As far as holidays go, St. Patrick’s Day isn’t a huge deal in Los Angeles. In New York and Boston, Irish (and honorary Irish) residents celebrate the day with a massive parade; in Chicago, the river flows green. But in Los Angeles, it’s a little harder to find green apart from the fronds of ever-present palm trees. And it all has to do with the history of St. Patrick’s Day.

Major east coast and midwest cities have large Irish-American communities whole sections of town historically associated with European immigrants who came to the United States in the late 18th and early 19th centuries. In contrast, according to the U.S. Census Bureau, about half of the population of Los Angeles identifies as Hispanic or Latinx. Non-Hispanic whites are in the minority, and there’s no centralized Irish-American presence in the city.

The Irish in California

That’s not to say there are no Irish-Americans in California, of course. Irish settlers began moving to the west coast in larger numbers in the 19th century, drawn by the lure of the Gold Rush like so many other American dreamers. Voters elected a number of Irish politicians in the state during the 1860s, years before they rose to power in more traditionally “Irish” cities like Boston and New York.

However, many Irish families in California opted to settle in San Francisco rather than Los Angeles, perhaps due to gold-prospecting interests. That legacy lives on — San Francisco still hosts one of the largest St. Patrick’s Day parades and celebrations in the world.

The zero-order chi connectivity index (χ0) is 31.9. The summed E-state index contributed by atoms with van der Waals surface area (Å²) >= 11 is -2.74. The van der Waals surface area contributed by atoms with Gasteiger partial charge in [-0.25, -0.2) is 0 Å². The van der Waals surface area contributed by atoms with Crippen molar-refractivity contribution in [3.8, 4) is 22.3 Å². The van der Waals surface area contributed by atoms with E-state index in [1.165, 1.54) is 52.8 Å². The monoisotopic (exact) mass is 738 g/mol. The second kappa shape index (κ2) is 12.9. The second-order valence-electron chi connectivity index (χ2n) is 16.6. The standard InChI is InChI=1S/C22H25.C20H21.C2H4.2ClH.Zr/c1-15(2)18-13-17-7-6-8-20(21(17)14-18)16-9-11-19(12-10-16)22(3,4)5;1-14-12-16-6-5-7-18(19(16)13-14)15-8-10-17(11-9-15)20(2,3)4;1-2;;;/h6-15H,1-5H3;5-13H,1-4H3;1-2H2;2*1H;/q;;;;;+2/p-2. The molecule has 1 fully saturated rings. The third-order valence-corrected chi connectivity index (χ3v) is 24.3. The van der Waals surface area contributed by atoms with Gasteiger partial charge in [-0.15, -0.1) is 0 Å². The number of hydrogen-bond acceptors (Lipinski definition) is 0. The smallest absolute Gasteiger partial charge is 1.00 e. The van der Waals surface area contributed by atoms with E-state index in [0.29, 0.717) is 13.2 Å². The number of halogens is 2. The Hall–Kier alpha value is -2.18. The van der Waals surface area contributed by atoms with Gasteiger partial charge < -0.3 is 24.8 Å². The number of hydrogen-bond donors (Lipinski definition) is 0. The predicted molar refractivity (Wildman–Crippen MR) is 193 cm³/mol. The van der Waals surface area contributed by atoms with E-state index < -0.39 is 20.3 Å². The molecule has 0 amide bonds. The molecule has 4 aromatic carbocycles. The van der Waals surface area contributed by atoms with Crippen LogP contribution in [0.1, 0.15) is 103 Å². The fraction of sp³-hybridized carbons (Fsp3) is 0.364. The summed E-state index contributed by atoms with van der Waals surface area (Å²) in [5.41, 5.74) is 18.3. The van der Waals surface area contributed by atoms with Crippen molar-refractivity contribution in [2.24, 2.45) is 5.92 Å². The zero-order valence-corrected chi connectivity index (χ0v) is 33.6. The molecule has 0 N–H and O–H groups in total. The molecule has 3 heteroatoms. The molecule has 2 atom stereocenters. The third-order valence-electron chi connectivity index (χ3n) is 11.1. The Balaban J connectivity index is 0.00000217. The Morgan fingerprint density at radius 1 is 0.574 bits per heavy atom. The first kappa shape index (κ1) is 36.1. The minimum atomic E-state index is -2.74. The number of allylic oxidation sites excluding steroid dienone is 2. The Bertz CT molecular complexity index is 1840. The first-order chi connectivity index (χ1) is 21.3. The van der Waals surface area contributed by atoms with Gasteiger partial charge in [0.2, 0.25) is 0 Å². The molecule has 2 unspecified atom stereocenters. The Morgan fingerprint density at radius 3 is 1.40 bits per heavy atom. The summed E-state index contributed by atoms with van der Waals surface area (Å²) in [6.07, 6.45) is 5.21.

St. Patrick's Day History - Irish in California
Photo: Wikimedia Commons

The rise of the film industry brought people of all backgrounds to Los Angeles looking to make their mark in cinema, including Irish-Americans. From esteemed directors like John Ford to glamorous stars like Maureen O’Hara, the Irish made their mark on the growing motion picture business over the decades. But while the numbers of Irish-Americans in California swelled a 1990 census listed around two million Irish-identifying residents, making the state the most Irish in America Los Angeles never really established its own set Irish cultural enclave. In fact, in 2017, Buffalo’s Business Journal named Los Angeles the least Irish city in America.

This may explain why there’s no major St. Patrick’s Day parade in Los Angeles today. A handful of Irish bars pour out green beer and whiskey shots and decorate with shamrocks, but many of them aren’t operated by Irish-Americans. Some spots, like Los Feliz’s storied Tam O’Shanter, even conflate Scottish and Irish heritage by throwing their own St. Patrick’s Day bashes. It all adds up to a day of relatively low-key celebrations that are definitely fun, but far from authentic. To be fair, that trait isn’t limited to Los Angeles; as bar manager Jordan Delp explained to LA Weekly in 2015, “America has really created the holiday of St. Patrick’s Day. In Ireland they don’t go to the extremes we do here. It’s definitely an Americanized holiday.”

St. Patrick’s Day: An American invention